Ro Cammarota  15:01

Oh much is going on. We talked about the standards for cryptography. We talked about, you know, there is a hardware acceleration coming.  That’s a big deal. And that comes also with the tools and other means basically to probably program the accelerator.

But I have to say that this type of cryptography is very different from the classical cryptography, because you are processing encrypted data, which is something that you were not doing before. So what does that exactly mean to us? Well, first of all, the cryptography underneath needs to be secure, it needs to be parameterised properly, and that we understand; that it’s similar to what happens in post quantum cryptography or pre-quantum cryptography when you want to enable certain security mechanisms. Great. However, because you are processing encrypted data, now, the driver doesn’t really come much from the cryptography as much from the application that is processing the encrypted data. And so there are several other research factors that needs to be tackled. Once you are past the standardization and you ever close the performance gap–which is the ability of people to write program, that they have the same functionality as the clear text program, but actually they process encrypted data. So that translation problem is the next big problem that we do need to address.

Because the question is, “okay, are we already doing it? Or is there something that is baking?” Well, the homomorphic encryption community worldwide, is not that big, but it’s very sensitive and very knowledgeable about all these, these various problems. And within that community, there are several working groups. And one of these is specifically looking into programming languages for processing encrypted data, as well as the translation of “vanilla” programs into their equivalent to process encrypted data, as well as how are you going to deploy these programs in the context of systems and communication infrastructures, generally speaking, communication, and compute infrastructure that already exist?

So all of these enters into the realm of education, you know, really growing a new workforce that has interdisciplinary mindset between application, and somebody that is a cryptographic mechanism that it’s not to doing necessarily classic security mechanisms like authentication or bulk encryption of key encapsulations and other things. But it’s actually there to assist to process encrypted data.  The application logic needs to evolve to process encrypted data. But then all of these needs to fit within a certain data lifecycle that already exists. Homemorphic encryption, and by induction, encrypted computing is probably the only encrypted data processing technologies that there’s all the right properties to fit in.

Camille Morhardt  18:11

That’s a lot of work. And so it sounds like one of the main things is just going to be helping translate or have that link between software and hardware, making good use of hardware acceleration in the encryption. And then ideally, having it set up so that developers don’t have to learn in depth how to make this work; that they can somehow plug into, I don’t know if it’d be API or some kind of a layer that’s actually doing that underlying work on their behalf.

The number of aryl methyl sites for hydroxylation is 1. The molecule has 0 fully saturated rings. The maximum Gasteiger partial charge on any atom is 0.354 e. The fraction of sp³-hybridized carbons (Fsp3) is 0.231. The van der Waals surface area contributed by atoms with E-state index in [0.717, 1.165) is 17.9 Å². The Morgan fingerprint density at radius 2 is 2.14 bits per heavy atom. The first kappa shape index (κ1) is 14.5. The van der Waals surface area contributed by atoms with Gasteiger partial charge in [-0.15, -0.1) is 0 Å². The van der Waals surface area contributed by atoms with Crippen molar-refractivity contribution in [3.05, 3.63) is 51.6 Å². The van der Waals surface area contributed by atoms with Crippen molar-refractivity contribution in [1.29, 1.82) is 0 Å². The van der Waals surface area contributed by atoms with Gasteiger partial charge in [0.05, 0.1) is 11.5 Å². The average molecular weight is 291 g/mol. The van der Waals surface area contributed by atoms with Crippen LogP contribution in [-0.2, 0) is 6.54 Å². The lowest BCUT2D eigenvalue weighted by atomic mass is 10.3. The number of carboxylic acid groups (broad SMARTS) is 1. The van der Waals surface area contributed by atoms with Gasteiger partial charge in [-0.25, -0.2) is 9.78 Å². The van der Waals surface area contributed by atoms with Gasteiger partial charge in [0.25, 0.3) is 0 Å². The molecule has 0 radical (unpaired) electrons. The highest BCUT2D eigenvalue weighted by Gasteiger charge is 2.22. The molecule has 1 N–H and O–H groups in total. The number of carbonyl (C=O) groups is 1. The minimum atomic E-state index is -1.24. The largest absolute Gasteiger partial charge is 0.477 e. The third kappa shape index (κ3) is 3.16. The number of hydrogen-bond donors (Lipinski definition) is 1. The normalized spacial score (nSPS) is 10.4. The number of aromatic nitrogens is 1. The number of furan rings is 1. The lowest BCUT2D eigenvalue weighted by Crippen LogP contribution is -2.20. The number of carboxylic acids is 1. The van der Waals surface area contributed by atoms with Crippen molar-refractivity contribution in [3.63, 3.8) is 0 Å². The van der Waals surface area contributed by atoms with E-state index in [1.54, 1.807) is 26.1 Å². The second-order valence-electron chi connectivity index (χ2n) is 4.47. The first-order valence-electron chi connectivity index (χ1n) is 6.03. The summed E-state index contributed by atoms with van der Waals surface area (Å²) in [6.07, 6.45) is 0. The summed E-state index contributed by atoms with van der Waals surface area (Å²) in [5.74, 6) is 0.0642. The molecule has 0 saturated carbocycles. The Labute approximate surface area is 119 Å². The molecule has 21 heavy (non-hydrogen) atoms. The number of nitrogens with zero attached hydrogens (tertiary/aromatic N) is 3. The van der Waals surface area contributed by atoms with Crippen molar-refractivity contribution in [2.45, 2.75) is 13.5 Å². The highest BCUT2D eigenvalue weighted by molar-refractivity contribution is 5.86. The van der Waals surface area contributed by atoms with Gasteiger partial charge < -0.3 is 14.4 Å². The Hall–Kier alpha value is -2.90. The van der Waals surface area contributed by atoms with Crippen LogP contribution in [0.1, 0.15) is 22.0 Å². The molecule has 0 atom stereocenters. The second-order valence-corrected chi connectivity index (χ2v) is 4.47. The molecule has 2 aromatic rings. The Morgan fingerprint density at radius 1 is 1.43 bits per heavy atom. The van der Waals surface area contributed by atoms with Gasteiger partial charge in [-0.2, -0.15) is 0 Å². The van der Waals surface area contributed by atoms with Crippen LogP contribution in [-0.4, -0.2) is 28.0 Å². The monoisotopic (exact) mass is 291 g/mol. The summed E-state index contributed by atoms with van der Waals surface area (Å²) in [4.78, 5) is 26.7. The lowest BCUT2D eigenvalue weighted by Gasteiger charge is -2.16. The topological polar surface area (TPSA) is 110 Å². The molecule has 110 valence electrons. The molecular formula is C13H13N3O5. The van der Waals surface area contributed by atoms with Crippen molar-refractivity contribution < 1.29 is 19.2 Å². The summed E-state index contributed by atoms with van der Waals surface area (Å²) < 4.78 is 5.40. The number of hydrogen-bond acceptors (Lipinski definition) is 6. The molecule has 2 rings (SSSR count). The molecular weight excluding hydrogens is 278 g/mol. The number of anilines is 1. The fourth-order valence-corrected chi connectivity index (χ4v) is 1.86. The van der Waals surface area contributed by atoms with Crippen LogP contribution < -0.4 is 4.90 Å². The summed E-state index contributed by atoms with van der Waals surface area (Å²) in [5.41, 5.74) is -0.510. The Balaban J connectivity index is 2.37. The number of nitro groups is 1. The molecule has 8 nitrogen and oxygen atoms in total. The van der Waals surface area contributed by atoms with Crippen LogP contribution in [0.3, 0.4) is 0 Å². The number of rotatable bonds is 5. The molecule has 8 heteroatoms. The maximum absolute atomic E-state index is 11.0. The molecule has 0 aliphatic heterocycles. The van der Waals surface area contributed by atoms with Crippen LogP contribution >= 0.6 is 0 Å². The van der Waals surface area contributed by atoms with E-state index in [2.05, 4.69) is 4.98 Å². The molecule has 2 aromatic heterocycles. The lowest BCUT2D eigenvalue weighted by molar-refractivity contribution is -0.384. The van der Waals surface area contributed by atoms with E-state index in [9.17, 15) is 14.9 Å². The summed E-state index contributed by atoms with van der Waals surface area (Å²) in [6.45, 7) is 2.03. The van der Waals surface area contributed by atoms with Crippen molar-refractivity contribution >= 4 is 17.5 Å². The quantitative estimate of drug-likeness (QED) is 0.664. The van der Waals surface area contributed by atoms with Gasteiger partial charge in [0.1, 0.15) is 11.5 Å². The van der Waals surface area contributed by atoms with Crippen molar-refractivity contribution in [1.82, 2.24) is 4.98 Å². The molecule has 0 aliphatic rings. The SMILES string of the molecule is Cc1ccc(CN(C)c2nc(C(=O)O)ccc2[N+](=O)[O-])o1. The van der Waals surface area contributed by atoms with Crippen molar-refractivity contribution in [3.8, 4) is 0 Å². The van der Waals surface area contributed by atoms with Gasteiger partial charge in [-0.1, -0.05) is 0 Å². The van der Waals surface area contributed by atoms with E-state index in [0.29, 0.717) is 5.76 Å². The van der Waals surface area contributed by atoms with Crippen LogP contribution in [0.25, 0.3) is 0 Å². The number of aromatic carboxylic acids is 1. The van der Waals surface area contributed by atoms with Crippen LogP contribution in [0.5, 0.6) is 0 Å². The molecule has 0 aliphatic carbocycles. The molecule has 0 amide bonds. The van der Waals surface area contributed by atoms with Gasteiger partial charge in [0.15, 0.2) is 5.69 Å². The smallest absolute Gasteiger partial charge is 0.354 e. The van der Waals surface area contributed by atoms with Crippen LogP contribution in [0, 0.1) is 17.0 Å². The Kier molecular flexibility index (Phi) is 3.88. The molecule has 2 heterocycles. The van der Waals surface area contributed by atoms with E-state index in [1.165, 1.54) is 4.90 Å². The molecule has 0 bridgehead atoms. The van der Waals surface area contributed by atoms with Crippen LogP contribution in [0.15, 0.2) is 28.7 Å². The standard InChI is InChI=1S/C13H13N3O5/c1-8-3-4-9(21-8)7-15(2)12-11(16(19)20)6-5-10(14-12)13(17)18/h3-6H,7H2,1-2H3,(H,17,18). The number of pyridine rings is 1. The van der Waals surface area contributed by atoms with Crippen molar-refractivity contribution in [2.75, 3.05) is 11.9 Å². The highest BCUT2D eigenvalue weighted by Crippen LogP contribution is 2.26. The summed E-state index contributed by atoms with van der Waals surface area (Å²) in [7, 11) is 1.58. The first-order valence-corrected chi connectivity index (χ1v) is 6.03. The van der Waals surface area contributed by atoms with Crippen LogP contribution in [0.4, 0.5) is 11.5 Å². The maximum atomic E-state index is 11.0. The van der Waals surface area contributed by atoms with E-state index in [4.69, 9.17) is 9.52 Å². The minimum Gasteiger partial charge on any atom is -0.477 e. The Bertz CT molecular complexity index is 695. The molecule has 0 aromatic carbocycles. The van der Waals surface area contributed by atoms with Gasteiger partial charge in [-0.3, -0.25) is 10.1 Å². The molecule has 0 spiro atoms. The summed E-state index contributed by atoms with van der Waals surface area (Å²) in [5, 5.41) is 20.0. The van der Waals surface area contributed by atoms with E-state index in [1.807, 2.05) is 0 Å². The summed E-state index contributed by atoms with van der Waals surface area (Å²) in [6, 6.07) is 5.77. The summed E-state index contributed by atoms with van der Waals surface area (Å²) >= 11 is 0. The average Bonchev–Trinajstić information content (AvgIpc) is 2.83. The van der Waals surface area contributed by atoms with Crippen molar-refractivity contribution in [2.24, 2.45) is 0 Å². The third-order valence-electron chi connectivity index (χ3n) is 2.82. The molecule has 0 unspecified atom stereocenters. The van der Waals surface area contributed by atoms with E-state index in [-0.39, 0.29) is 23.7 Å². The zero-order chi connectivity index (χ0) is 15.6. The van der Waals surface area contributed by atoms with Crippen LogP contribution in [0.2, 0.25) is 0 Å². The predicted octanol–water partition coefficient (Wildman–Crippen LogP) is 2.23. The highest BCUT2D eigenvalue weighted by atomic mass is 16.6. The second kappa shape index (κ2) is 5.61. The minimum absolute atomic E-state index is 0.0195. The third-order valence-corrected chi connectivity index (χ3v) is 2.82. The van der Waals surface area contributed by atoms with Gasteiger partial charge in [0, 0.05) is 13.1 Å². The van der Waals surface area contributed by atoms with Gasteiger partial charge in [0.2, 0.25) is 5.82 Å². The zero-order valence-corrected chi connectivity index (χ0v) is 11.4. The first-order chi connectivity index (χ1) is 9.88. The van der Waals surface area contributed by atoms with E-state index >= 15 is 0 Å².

Ro Cammarota  18:42

It is right. And in fact, we are following something that is not entirely new, which is the history of computer science. Once you get into the encrypted domain, you actually end up with a very primitive computing model. And therefore, it’s just like having 40 years ago, a co-processor that is capable to process real numbers. Okay, so to speak. We are at that stage in this moment, with a lot of needs, because people are saying, “well, can you do larger language models in homomorphic encryption? Can you do these other applications and things?” which are applications that they’ve grown like in the past ten years, and they’ve exploded not only in terms of their usefulness, but in size, as the data size in the data available to this application keep increasing.  Homomorphic encryption, you know, makes a baby steps. But yes, it’s very useful in a number of application domains. And it will continue to be more and more useful as encrypted computing keeps making strides forward.

Camille Morhardt  19:48

Will it be used in sort of a hybrid form at all where some things are kept in protection, processed in the clear? other things are actually retained to encrypted always?

Ro Cammarota  19:58

That’s a very good question in many ways, so not everything needs to be protected. They’re not everything is the same sensitivity, right? The likely use of homomorphic encryption will be as part of your data pipeline. So again, it’s all about data. And the application drives, what do you do with this data and encrypt the data; at some point, as you get into a block, that is doing a encrypted computing, the output will always be encrypted. And then the problem remains on how you mix that output without other output that doesn’t have the same sensitivity. It is an open problem.

There is a lot of literature in the computer science and engineering fields, even for what concerns things like eye-level synthesis, when you want to define some variable that is secure or some other that is not secure. But with homomorphic encryption, there are similarities, but the problem is a lot more complex, because in this data that you’re trying to protect, often time carry personal information, or it can leak in direct to personal information. And so this is the first time that the security technology is not pushed by compliance, but is pushed by the fact that every single being, living being, is an intuitive understanding of what privacy is. And it makes a huge difference and it makes it also very exciting.

Camille Morhardt  21:29

Cool, well, Ro thank you so much for your time again, Principal Engineer in Intel Security and Privacy Computing Lab and he’s Chief Scientist of Privacy Enhanced Computing at Intel.

Ro Cammarota  21:43

Thanks, Camille.

Announcer  21:48

Stay tuned for the next episode of InTechnology, and follow @TomMGarrison and Camille @Morhardt on Twitter to continue the conversation. Thanks for listening.

Announcer 2  22:01

The views and opinions expressed are those of the guests and author and do not necessarily reflect the official policy or position of Intel Corporation.